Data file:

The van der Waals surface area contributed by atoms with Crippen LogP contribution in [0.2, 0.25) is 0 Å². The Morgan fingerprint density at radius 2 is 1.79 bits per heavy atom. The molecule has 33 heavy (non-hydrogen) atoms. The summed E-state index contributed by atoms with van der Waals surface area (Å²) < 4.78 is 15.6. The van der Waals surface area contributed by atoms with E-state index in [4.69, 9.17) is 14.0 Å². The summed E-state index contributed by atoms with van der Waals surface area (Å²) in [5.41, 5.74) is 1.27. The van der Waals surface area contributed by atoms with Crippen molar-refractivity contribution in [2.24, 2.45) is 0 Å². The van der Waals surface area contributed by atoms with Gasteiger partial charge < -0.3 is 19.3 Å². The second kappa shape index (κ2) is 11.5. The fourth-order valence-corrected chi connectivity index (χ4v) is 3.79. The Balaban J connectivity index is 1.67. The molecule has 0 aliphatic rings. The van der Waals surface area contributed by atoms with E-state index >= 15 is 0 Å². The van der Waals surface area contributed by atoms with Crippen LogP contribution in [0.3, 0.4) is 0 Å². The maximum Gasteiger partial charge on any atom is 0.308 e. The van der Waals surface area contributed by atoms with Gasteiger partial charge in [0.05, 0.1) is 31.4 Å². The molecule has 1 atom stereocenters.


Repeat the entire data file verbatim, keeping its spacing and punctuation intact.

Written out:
The van der Waals surface area contributed by atoms with Crippen LogP contribution in [0.2, 0.25) is 0 Å². The Morgan fingerprint density at radius 2 is 1.79 bits per heavy atom. The molecule has 33 heavy (non-hydrogen) atoms. The summed E-state index contributed by atoms with van der Waals surface area (Å²) < 4.78 is 15.6. The van der Waals surface area contributed by atoms with E-state index in [4.69, 9.17) is 14.0 Å². The summed E-state index contributed by atoms with van der Waals surface area (Å²) in [5.41, 5.74) is 1.27. The van der Waals surface area contributed by atoms with Crippen molar-refractivity contribution in [2.24, 2.45) is 0 Å². The van der Waals surface area contributed by atoms with Gasteiger partial charge < -0.3 is 19.3 Å². The second kappa shape index (κ2) is 11.5. The fourth-order valence-corrected chi connectivity index (χ4v) is 3.79. The Balaban J connectivity index is 1.67. The molecule has 0 aliphatic rings. The van der Waals surface area contributed by atoms with E-state index >= 15 is 0 Å². The van der Waals surface area contributed by atoms with Crippen LogP contribution in [0.3, 0.4) is 0 Å². The maximum Gasteiger partial charge on any atom is 0.308 e. The van der Waals surface area contributed by atoms with Gasteiger partial charge in [0.05, 0.1) is 31.4 Å². The molecule has 1 atom stereocenters.